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Winnemem Wintu Tribe: Dancing Salmon Home

On Friday, April 12, sociology instructor Heather Wiley co-hosted a movie screening in room 802 at Shasta College. The movie shown was “Dancing Salmon Home,” an engaging documentary about the Winnemem Wintu tribe. The film chronicled their fight to preserve the Chinook Salmon of Shasta County and their trip to New Zealand to literally dance their salmon home.

Master of Ceremonies Katrina Cantrell, with the Women’s Health Specialists, was there to support the program with regard to women’s rights. As a native herself, she is enthusiastic about “the right we should have to practice our traditions on our sacred land regardless of who owns it.”

After a brief commencement, Katrina introduced traditional Chief Caleen Audrey Sisk, who then proceeded to open with a wintun prayer and a thank you to the full-house audience. “For years and years we have been a little invisible,” but, she encouraged the crowd that “we do have a voice to let the government know the good things we can do for the environment and the water.”

The Winnemem Wintu tribe’s territory lies on and around the McCloud River. The names “Winnemem” and “Wintu” directly translate to “middle water,” and “people.”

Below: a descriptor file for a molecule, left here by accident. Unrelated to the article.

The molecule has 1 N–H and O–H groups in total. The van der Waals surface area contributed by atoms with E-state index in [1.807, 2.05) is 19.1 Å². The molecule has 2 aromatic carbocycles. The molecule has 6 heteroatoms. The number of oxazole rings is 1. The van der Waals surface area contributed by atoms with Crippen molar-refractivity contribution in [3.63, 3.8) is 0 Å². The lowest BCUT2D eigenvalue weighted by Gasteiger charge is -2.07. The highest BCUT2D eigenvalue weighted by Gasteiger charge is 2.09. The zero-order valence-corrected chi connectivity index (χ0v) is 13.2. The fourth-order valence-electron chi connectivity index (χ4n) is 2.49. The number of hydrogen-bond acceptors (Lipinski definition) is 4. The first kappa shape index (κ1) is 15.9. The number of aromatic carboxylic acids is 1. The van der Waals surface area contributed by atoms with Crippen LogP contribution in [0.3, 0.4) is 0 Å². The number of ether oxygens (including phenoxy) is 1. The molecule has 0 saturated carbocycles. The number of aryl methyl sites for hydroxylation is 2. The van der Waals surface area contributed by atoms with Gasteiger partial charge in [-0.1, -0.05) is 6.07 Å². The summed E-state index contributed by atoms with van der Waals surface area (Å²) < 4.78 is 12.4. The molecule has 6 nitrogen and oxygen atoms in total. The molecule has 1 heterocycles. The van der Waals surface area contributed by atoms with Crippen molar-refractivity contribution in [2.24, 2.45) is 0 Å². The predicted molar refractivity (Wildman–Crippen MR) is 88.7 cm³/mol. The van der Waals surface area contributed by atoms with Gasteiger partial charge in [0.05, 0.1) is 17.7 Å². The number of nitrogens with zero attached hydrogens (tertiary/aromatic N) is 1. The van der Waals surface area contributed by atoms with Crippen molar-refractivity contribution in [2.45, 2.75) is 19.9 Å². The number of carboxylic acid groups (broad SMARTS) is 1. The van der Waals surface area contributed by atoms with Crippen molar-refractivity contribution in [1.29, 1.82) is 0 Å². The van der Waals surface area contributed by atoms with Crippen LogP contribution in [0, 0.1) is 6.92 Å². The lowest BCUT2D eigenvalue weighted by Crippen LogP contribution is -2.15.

To the Wintu, salmon are more than just a food source; they’re family. They hold a significant role in the religious history of the tribe.

The showing of this movie was a recap of everything the tribe is doing to protect what is, to them, a very important species of fish. “It’s a spiritual connection, an obligation we have to the fish,” said the Chief.

When Shasta Dam was build, it caused a rift in the relationship between the tribe and their scaly neighbors. When the fish traveled back into the lake from the ocean they were greeted with a huge slab of concrete, blocking their passage. Most of the salmon either died or were taken to a fish hatchery.

Because of this, the majority of the fish slowly began to migrate elsewhere in the world.

When word came to the tribe from another indigenous tribe in New Zealand that the salmon had migrated to their waters, various members of the tribe made the trip the island in New Zealand. They spent a couple days there performing ceremonies, praying, and dancing for the salmon.

According to one of the participants, they went there ” just to let the fish know we want them back,” because ” we want to do everything we can to bring the salmon back to the Winnemem, back to the home land.”

By Julie Olson

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